Page last updated Sep 25, 2017|
A magnitude 14.5(?) irregular galaxy (type dIm?) in Sextans (RA 10 39 25.2, Dec +01 43 07)
Physical Information: Based on a recessional velocity of 705 km/sec (and H0 = 70 km/sec/Mpc), PGC 31693 is about 30 to 35 million light years away, in good agreement with a single redshift-independent distance estimate of 30 to 35 million light years. Given that and its apparent size of about 0.65 by 0.65 arcmin (from the images below), the galaxy is about 6 thousand light years across (hence its classification as a "dwarf" irregular), while its fainter outer regions span about 0.95 by 0.9 arcmin, or about 9 thousand light years. It is known as a starburst galaxy because it is undergoing a period of unusually intense star formation, resulting in a large number of hot bright young stars. It is also an "emission-line" galaxy, because those young stars are heating and lighting up surrounding clouds of gas and dust, causing them to fluorescence at wavelengths corresponding to their chemical composition.
Above, a 12 arcmin wide SDSS image centered on PGC 31693
Below, a 1.2 arcmin wide SDSS image of the galaxy
Below, a 1.2 arcmin wide HST image of the galaxy
(Image Credit ESA/Hubble & NASA; Acknowledgement Luca Limatola)
A magnitude 15.5(?) irregular galaxy (type dIrr?) in Antlia (RA 10 43 27.3, Dec -37 02 38)
Designation Notes: On DSS images the faint northwestern extension of PGC 31961 looks like it could be a separate object (which LEDA lists as PGC 629236); but that is merely part of PGC 31961, and is not recognized by other databases. Also, although the PGC 31961 designation is recognized by almost all databases, the HST image lists the galaxy as ESO 376-16 (a designation also recognized by almost all databases).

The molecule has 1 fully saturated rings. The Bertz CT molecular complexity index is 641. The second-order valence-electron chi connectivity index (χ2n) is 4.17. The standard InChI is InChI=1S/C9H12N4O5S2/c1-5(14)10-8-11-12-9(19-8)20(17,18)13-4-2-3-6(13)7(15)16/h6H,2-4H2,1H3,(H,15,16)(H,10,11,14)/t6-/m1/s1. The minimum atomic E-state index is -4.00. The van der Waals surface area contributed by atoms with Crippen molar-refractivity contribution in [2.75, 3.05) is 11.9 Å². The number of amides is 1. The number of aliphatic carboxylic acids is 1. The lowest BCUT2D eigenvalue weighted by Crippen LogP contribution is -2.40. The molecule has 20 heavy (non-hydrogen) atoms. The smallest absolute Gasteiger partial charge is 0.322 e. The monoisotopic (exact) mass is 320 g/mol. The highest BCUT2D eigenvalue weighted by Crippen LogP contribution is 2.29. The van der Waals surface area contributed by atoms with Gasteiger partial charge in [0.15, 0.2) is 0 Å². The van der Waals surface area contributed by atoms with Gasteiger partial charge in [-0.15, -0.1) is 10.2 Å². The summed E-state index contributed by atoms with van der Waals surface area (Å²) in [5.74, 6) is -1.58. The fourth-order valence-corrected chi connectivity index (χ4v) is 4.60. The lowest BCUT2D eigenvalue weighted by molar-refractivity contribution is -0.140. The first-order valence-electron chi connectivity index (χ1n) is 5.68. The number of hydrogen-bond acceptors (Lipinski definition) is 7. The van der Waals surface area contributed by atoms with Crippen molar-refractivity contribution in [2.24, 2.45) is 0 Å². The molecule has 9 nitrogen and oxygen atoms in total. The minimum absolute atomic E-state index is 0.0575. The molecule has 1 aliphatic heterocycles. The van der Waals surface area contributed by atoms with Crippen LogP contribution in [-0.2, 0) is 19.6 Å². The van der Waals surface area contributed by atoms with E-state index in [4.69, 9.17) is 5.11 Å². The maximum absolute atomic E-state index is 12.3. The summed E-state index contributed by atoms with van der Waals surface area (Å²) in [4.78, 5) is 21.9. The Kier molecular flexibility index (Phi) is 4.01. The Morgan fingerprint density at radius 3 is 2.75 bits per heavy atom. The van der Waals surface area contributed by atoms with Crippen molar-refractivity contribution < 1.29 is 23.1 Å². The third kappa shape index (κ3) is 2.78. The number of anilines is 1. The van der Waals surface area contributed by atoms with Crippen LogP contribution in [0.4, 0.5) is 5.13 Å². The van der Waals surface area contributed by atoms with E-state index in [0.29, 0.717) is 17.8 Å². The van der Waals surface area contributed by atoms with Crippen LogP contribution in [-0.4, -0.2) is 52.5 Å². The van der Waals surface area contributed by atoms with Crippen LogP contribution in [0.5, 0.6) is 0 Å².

Position Note: The position listed above is for the bright southeastern region of PGC 31961; the center of the galaxy is a little to the northwest of that.
Physical Information: The galaxy type is considered uncertain, with some references suggesting that it is a disorganied spiral galaxy (type dSBm? pec). Based on a recessional velocity of 670 km/sec (and H0 = 70 km/sec/Mpc), PGC 31961 is about 30 million light years away, in fair agreement with redshift-independent distance estimates of about 22 to 23 million light years. The redshift-independent distance is considered almost certain, as the relatively small distance and sparse population of the galaxy allows an accurate study of individual stars in the galaxy, and provides a tight fit to the red giant branch of HR Diagrams for objects of known distance. As a result, PGC 31961 is used as one of the primary distance indicators for most of the galaxies that are relatively close to our own galaxy. Based on a distance of about 23 million light years, the galaxy's apparent size of about 0.9 by 0.5 arcmin (from the images below) corresponds to only about 6 thousand light years, making it a dwarf galaxy, regardless of its type.
Above, a 12 arcmin wide DSS image centered on PGC 31961
Below, a 1.6 arcmin wide HST image of the galaxy; the "bright" star at top is only magnitude 11.4
(Image Credit ESA/Hubble & NASA)